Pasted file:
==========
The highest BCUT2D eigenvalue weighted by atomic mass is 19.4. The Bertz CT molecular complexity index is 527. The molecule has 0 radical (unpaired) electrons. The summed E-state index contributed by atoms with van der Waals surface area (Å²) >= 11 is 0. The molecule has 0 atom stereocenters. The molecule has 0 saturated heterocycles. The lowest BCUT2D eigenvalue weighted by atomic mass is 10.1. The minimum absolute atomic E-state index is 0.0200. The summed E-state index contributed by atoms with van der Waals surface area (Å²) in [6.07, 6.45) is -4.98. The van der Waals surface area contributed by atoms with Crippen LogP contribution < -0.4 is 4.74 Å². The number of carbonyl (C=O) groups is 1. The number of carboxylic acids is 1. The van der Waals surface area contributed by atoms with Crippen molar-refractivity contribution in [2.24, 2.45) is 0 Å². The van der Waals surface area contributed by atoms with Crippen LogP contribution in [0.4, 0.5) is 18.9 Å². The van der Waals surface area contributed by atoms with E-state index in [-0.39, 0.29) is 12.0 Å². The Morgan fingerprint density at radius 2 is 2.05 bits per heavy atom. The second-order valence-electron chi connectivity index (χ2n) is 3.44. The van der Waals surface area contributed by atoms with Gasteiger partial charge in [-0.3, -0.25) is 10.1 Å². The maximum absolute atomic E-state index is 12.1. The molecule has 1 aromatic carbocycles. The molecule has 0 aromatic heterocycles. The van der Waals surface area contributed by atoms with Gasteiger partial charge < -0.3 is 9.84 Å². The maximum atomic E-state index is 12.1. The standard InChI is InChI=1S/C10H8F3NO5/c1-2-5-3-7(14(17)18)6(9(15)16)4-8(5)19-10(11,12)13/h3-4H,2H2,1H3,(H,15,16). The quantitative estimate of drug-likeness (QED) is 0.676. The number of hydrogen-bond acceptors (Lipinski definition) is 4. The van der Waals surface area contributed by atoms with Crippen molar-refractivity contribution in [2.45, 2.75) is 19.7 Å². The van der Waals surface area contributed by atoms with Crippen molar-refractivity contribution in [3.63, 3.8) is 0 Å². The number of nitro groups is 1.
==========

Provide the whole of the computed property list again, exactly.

The highest BCUT2D eigenvalue weighted by atomic mass is 19.4. The Bertz CT molecular complexity index is 527. The molecule has 0 radical (unpaired) electrons. The summed E-state index contributed by atoms with van der Waals surface area (Å²) >= 11 is 0. The molecule has 0 atom stereocenters. The molecule has 0 saturated heterocycles. The lowest BCUT2D eigenvalue weighted by atomic mass is 10.1. The minimum absolute atomic E-state index is 0.0200. The summed E-state index contributed by atoms with van der Waals surface area (Å²) in [6.07, 6.45) is -4.98. The van der Waals surface area contributed by atoms with Crippen LogP contribution < -0.4 is 4.74 Å². The number of carbonyl (C=O) groups is 1. The number of carboxylic acids is 1. The van der Waals surface area contributed by atoms with Crippen molar-refractivity contribution in [2.24, 2.45) is 0 Å². The van der Waals surface area contributed by atoms with Crippen LogP contribution in [0.4, 0.5) is 18.9 Å². The van der Waals surface area contributed by atoms with E-state index in [-0.39, 0.29) is 12.0 Å². The Morgan fingerprint density at radius 2 is 2.05 bits per heavy atom. The second-order valence-electron chi connectivity index (χ2n) is 3.44. The van der Waals surface area contributed by atoms with Gasteiger partial charge in [-0.3, -0.25) is 10.1 Å². The maximum absolute atomic E-state index is 12.1. The molecule has 1 aromatic carbocycles. The molecule has 0 aromatic heterocycles. The van der Waals surface area contributed by atoms with Gasteiger partial charge < -0.3 is 9.84 Å². The maximum atomic E-state index is 12.1. The standard InChI is InChI=1S/C10H8F3NO5/c1-2-5-3-7(14(17)18)6(9(15)16)4-8(5)19-10(11,12)13/h3-4H,2H2,1H3,(H,15,16). The quantitative estimate of drug-likeness (QED) is 0.676. The number of hydrogen-bond acceptors (Lipinski definition) is 4. The van der Waals surface area contributed by atoms with Crippen molar-refractivity contribution in [2.45, 2.75) is 19.7 Å². The van der Waals surface area contributed by atoms with Crippen molar-refractivity contribution in [3.63, 3.8) is 0 Å². The number of nitro groups is 1.